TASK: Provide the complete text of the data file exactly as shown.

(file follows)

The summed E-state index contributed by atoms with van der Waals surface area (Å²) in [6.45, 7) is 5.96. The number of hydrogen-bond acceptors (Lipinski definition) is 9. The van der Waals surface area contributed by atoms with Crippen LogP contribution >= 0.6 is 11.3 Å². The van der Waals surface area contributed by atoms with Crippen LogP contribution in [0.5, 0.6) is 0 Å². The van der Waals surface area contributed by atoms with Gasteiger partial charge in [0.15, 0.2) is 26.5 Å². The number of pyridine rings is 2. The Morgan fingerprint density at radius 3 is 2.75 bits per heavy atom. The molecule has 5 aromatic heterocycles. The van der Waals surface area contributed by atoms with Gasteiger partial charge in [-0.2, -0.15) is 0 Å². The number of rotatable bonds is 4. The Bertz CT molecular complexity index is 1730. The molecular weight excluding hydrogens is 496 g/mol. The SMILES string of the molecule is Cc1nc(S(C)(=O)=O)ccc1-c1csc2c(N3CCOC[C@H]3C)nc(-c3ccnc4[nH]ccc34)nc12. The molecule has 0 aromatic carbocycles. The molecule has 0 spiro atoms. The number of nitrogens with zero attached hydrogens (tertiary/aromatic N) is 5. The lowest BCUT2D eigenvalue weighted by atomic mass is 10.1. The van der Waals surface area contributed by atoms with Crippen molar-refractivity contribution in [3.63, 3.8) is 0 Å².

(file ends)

The summed E-state index contributed by atoms with van der Waals surface area (Å²) in [6.45, 7) is 5.96. The number of hydrogen-bond acceptors (Lipinski definition) is 9. The van der Waals surface area contributed by atoms with Crippen LogP contribution >= 0.6 is 11.3 Å². The van der Waals surface area contributed by atoms with Crippen LogP contribution in [0.5, 0.6) is 0 Å². The van der Waals surface area contributed by atoms with Gasteiger partial charge in [0.15, 0.2) is 26.5 Å². The number of pyridine rings is 2. The Morgan fingerprint density at radius 3 is 2.75 bits per heavy atom. The molecule has 5 aromatic heterocycles. The van der Waals surface area contributed by atoms with Gasteiger partial charge in [-0.2, -0.15) is 0 Å². The number of rotatable bonds is 4. The Bertz CT molecular complexity index is 1730. The molecular weight excluding hydrogens is 496 g/mol. The SMILES string of the molecule is Cc1nc(S(C)(=O)=O)ccc1-c1csc2c(N3CCOC[C@H]3C)nc(-c3ccnc4[nH]ccc34)nc12. The molecule has 0 aromatic carbocycles. The molecule has 0 spiro atoms. The number of nitrogens with zero attached hydrogens (tertiary/aromatic N) is 5. The lowest BCUT2D eigenvalue weighted by atomic mass is 10.1. The van der Waals surface area contributed by atoms with Crippen molar-refractivity contribution in [3.63, 3.8) is 0 Å².